Instagram's "Until Tomorrow" Craze Follows the Model of Infectious Diseases

The #untiltomorrow challenge on Instagram actually has a lot in common with the spreading COVID-19 pandemic

Photo by Kenny Eliason on Unsplash

Nearly half the population of the US and about a third of people around the world are now under some form of quarantine as part of the effort to fight the spread of the COVID-19 pandemic.

With instructions to remain at home and maintain physical distance between themselves and others—outside of completing essential tasks—people have been driven more and more to the warm embrace of the Internet. With a pandemic spreading outside, digital forms of socializing that avoid the risk of spreading COVID-19 are more essential than ever. But in the case of Instagram, the newest meme challenge to take over the platform shares some things in common with the coronavirus—it's been going viral in more ways than one.

Compared to other viral trends that people simply join for fun, or because a friend called them out to participate, Instagram posts with the hashtag #untiltomorrow work more like an infectious disease. An embarrassing image posted under the hashtag is the most obvious symptom, and it carries with it the contagion. If you interact with one of these posts in the 24 hour period during which they remain active, you will be exposed to the infection, and it won't be long before you're likely to start infecting others.

It works like this: One of your friends will post a goofy, unflattering, or just generally embarrassing photo, tagging one person and including the hashtag #untiltomorrow. After 24 hours they will delete that post, but if you are foolish enough to like the image before that time is up, you will receive a message from your friend explaining that it's your turn. You will be conscripted to post an embarrassing image of yourself with the infectious hashtag and to tag the person who infected you.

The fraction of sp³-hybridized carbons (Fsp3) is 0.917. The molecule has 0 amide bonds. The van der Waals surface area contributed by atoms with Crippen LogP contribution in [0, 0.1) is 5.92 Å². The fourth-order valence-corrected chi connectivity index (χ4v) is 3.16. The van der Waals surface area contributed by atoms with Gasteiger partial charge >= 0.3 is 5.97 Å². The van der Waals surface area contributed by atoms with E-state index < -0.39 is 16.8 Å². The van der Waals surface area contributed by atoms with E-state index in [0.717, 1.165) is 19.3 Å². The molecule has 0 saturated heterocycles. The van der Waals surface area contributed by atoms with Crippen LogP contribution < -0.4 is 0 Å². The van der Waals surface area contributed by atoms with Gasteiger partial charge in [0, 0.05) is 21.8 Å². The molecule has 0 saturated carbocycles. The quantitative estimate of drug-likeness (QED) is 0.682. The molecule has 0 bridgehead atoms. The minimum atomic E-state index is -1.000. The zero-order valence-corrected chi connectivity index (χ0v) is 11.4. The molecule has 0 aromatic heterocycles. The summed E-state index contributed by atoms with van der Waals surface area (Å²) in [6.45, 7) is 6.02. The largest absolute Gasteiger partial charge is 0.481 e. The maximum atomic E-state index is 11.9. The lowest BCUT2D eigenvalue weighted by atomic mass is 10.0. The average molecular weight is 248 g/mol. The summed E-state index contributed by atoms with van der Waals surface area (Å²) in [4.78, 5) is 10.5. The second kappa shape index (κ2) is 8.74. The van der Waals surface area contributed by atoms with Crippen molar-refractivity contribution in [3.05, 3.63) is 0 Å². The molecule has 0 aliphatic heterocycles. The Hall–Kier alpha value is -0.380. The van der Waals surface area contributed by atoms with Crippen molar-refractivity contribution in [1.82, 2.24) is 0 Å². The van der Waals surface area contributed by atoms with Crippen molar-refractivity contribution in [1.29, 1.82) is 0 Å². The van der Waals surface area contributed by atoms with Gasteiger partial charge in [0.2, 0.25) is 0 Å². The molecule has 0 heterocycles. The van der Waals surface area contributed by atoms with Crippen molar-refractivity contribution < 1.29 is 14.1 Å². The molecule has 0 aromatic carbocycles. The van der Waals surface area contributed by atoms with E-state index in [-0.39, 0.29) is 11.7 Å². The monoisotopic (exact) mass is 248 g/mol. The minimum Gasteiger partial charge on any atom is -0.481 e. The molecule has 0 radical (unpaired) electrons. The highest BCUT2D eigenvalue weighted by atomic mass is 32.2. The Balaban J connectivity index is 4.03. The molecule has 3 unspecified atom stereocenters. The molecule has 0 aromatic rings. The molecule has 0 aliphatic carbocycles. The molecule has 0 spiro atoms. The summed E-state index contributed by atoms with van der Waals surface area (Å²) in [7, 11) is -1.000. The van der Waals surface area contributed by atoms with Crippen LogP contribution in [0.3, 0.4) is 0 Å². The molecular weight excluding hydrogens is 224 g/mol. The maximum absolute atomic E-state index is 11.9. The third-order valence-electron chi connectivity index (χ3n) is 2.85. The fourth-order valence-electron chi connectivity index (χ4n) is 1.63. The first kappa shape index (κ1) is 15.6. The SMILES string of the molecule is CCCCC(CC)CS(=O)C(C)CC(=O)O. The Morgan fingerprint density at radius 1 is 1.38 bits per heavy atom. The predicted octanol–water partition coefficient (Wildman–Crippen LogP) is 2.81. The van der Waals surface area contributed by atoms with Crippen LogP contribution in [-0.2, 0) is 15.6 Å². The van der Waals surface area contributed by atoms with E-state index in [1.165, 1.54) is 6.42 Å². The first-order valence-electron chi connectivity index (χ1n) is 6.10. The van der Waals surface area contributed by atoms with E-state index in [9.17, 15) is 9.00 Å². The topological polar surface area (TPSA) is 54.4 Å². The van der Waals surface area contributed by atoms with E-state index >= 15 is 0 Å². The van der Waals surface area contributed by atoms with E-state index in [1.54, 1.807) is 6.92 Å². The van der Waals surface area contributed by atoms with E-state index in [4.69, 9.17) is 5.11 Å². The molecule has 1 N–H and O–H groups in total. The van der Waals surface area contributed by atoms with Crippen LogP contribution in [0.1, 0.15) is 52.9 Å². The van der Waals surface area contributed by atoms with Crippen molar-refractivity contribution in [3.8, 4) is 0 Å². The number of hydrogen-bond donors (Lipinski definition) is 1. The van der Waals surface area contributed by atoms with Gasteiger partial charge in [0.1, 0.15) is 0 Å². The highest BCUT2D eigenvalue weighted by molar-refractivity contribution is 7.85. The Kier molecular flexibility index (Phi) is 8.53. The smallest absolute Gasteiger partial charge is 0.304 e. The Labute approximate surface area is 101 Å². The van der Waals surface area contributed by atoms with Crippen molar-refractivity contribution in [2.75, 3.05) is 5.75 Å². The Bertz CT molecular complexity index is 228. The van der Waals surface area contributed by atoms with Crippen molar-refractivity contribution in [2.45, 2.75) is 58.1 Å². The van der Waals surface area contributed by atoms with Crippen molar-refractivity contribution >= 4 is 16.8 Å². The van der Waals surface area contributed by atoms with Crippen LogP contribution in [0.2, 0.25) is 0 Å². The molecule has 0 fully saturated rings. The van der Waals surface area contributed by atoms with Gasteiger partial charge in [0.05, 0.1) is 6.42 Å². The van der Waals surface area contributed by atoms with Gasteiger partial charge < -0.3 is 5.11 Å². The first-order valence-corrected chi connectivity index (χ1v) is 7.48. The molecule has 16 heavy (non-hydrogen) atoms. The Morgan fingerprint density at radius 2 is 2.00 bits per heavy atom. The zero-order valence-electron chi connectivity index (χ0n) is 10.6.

So far the #untiltomorrow has been spreading quickly, with over 550,000 active posts as of Thursday morning—compared to 350,000 on Wednesday night. While many people will have a natural immunity to this new contagion (otherwise known as indifference), for the rest of us our only hope is to spread clear and correct information about the danger and to avoid contact with the infected. Maybe stay off of Instagram for a while. There are lots of other ways to spend your time: Go outside, go see a movie, do something with your friends, or...oh wait.

If #untiltomorrow continues to follow the patterns of an infectious disease, it's going to get even more popular in coming days. Of course there are a number of important distinctions between the challenge and an actual infectious disease. For a start, its incubation period is much shorter than COVID-19, and the signs of infection should be immediately recognizable to anyone who has been informed—not to mention it's not going to kill anyone. Still, it will be interesting to see if the hashtag takes over all of Instagram, or if the spread of information will begin to "flatten the curve," causing the challenge to slowly disappear.

While the stakes are nonexistent next to the millions of lives at risk from the coronavirus, the trajectory of the #untiltomorrow challenge should be a reminder to everyone of how quickly infections can spread and to be careful not to contribute to the COVID-19 pandemic.